- Trim the top to the edges with the straight trimmer first, and then go around with the bevel trimmer or a file to break what would otherwise be very sharp edges. Set the bevel trimmer ONLY to the thickness of the laminate, which is quite thin.
- Use your file to do any tweaking of the final trim
- The last job is to fasten the bench assembly to the wall. This is the part of the assembly that makes the whole bench really solid. Find the studs, and either fasten with long drywall screws directly to the studs (avoiding electrical wires, etc), or use 90 degree angle brackets (small 2″ brackets are fine).
- Drill holes through the top, as needed, to install equipment such as reloading press, etc.
- I really like the design and functionality of the Inline Fabrication bench plates: https://inlinefabrication.com/products/quick-change-system-top-plates . It allows me to swap out a reloading press for a lubricizer (cast bullets sizing lube machine), etc…. Makes much better use of the bench top without having a ton of holes in my nice bench, and too many things bolted to it.
- For additional storage area, I went with the Rubbermaid wall bracket system. This uses vertical rails, with double sets of slots for shelf adjustments. These get screwed directly into wall studs for max strength. The brackets come in the double slot type, in lengths to serve the depth of your shelves, 10″, 12″, 16″, etc. I use wire shelves and composite board type shelves to suit my needs. I’m able to support many heavy boxes of lead and plated/FMJ bullets without worrying about them crashing in the middle of the night.
- Additionally, I used two “cubby” type wall units to allow for storage of my many casting molds. Got those at Home Depot. Had to turn it 90 degrees to get it useful in the space, and that required adding in support dowels (left over from the laminate project).
- Here are some images of my setup.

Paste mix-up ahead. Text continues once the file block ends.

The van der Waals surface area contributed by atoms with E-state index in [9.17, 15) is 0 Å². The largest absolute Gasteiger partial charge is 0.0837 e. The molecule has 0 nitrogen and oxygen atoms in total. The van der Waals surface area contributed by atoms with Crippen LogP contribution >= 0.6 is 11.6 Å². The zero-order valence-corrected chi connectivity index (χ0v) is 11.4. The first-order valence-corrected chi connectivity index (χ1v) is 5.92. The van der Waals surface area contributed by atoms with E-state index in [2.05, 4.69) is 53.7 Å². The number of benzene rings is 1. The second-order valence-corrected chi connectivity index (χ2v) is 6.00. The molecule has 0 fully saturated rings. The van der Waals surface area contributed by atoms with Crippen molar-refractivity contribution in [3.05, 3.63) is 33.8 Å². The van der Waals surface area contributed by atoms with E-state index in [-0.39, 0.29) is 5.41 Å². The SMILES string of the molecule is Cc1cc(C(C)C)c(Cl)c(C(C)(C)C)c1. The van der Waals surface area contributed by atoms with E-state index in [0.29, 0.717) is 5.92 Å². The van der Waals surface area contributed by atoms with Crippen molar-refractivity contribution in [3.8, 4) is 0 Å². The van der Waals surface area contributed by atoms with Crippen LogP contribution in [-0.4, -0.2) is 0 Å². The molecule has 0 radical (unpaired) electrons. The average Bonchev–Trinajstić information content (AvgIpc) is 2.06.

Planning for electrical
A reloading bench needs some power outlets for plug in devices, and also for overhead lighting. I’m not an electrician, nor do I play one on TV. However, I know a thing or two about where electricity is needed for your reloading bench. You’ll need some electrical connection points on top of the bench, and you’ll also need some place to wire in the overhead LED (or fluorescent) light fixtures. Hopefully, the wall that your bench gets attached to will have some wall outlet(s) nearby. Close enough to plug one of those power strips into. If not, you may have to consult with an electrician to get an outlet to the top of your bench. Normal outlet height is only 12-16 inches (varies by local code.) Of course, your bench top might be a whopping 36″ to 38″ off the floor. Mine is 38″ tall, which is a comfortable height for me. So, wiring the taller wall outlet might require the services of an experienced electrician. And, usually also some codes require that any non-standard outlet be GFCI protected (ground fault).
I also wanted to have the over head lights for my reloading bench to be switched from the rear of the bench. So, my install has two side by side outlets, one with a duplex outlet, and the other with a switch and an outlet. Up in the ceiling is an outlet box, wired through that switch, and allows me to merely plug in the four foot lighting fixtures. The lighting fixtures have a pull chain arrangement, but I cut the chain, and just leave them always on, and use the switch to energize them. I have expanded the outlet ability for my bench by plugging in a couple of outlet strips, each with it’s own circuit breaker, and that gives me enough places to plug in everything that commonly gets used on the bench top. That includes LED lights for my Dillon 550b reloading press, three digital electronic scales, etc, etc, etc. None of those units use much electricity each, so a 15 amp circuit is plenty.
Send me your own images of your reloading setup, and I’ll create a Gallery so that others can also benefit from your creativeness!
Email your reloading bench images to: firstname.lastname@example.org